The chicken meat clung to the bones quite a fair bit, which I suppose was the result of using frozen chicken. Apart from that, the meat was tender and soft, but I was left wishing that it had been more salted or seasoned, as I found myself picking on the pieces of meat that had the fried skin attached and ignoring the meatier parts of the chicken.
Wild Coco’s rice was a real wonder. Texture wise, this was perfectly cooked rice that was fluffy and moist. It didn’t clump together like wet rice, nor was it overly greasy or dry in the slightest.
I loved how aromatic it was, and I could taste notes of fragrant coconut and pandan. Wild Coco apparently uses freshly squeezed coconut milk for its rice— impressive!
Wild Coco makes its sambal in-house, and this potent chilli comprises more than 10 ingredients that go through a laborious five hour-long process.
Its taste was complex, full-bodied and rich, and it took my taste buds on a real journey. First came a pleasant sweetness, and it was quickly overtaken by a savoury roastedness. The last thing that hit me was a mild spice that didn’t seem overly spicy at first, but the heat lingered on my tongue painfully, even after I had moved on to the next component of the dish.
I wanted to order Wild Coco’s Ayam Rendang (S$11.80), but unfortunately, it wasn’t available. Wayne shared that its rendang takes four whole days to prepare, so they only sell it as and when it’s ready.
Instead, I went for the Sambal Fried Fish (S$10.80). Most of the dish’s components were the same as the Ayam Berempah, just that the chicken had been swapped for an entire ikan kembung. Each piece of fish is handpicked daily at the market.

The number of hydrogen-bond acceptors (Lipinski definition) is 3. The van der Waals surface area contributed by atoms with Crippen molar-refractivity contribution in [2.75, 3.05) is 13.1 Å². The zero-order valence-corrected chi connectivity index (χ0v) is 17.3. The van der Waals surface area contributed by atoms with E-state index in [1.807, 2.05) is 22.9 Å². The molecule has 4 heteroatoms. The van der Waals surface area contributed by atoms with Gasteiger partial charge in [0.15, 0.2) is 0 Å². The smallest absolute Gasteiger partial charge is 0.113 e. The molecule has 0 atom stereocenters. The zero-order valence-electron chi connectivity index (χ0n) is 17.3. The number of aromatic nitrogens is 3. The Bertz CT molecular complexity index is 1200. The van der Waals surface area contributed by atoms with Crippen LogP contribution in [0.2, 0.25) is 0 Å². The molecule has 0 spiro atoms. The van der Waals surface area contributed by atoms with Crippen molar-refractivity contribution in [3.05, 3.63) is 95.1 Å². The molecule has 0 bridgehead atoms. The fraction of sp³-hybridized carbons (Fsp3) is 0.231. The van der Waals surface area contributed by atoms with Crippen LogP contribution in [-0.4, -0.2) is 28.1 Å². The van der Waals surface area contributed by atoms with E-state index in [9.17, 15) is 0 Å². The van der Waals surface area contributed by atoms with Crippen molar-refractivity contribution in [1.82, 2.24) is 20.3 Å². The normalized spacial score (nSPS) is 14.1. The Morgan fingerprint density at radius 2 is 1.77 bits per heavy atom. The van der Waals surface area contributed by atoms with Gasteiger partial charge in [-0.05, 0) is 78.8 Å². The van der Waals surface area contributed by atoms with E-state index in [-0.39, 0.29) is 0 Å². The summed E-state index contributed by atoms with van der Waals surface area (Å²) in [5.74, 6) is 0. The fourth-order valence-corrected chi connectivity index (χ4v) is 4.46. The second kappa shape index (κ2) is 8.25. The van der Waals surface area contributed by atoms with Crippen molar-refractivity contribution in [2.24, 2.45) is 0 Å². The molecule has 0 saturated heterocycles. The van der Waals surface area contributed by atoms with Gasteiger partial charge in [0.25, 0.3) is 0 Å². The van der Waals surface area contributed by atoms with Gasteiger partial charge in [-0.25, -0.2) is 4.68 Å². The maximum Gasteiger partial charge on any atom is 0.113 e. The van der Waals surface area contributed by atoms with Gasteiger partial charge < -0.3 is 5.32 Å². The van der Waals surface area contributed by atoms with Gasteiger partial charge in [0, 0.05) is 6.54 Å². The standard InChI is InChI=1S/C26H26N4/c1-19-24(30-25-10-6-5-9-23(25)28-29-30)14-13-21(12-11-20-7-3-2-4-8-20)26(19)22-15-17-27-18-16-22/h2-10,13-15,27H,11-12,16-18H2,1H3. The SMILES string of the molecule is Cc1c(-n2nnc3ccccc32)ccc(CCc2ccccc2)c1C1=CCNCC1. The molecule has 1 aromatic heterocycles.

Wild Coco’s Sambal Fried Fish won me over in an instant with its meaty and soft flesh, which tore apart easily with just the use of a fork. This was an incredibly delicious fish that I took my time to devour, and this is me speaking as someone who avoids fish like the plague— not because I’m allergic, but because I’m afraid of the many bones present that might become a choking hazard.
This is a dish that I’d gladly come back for. And yes, I’ll order this over the Ayam Berempah!
While the gobsmacking amount of sambal worried me in the beginning, I was delighted to find out that it wasn’t as spicy as I thought. Tangy and sour, Wild Coco’s homemade sambal was balanced out with a nice sweetness that made it super enjoyable when paired with the fish meat and fluffy rice.
Just when I was done eating, Wayne decided to bring out their Chicken Curry (Drumstick) (S$11.80) for me to try. This dish uses homemade curry paste and includes baby potatoes and lady fingers.
Though the curry was a little oilier than I’d like, each spoonful was incredibly fragrant. It was thick and luscious, with a slightly gritty texture from the added berempah, and the savouriness was paired with a strong taste of coconut milk.
I’ve got to say, the inclusion of some form of gravy was a real game changer to the chicken leg, as it added a well-needed saucy kick that rounded off the entire dish. Though the Ayam Berempah was a clear winner thanks to its spice-rubbed skin, I found myself enjoying this much more than the Ayam Berempah.
Though it was Wild Coco’s Ayam Berempah that drew me here, it was with much surprise that I found myself enjoying the Sambal Fried Fish and Chicken Curry much more.
Indeed, these plates of nasi lemak are much pricier than those found at your usual hawker or kopitiam, but I found myself won over by its large portions and well-executed chicken and fish items, which easily justified its S$10 or more price tag. Plus, I can see myself enjoying this as an occasional indulgence.
You can bet I’ll be back for that delicious plate of Sambal Fried Fish one day.
Expected damage: S$9.80 – S$12 per pax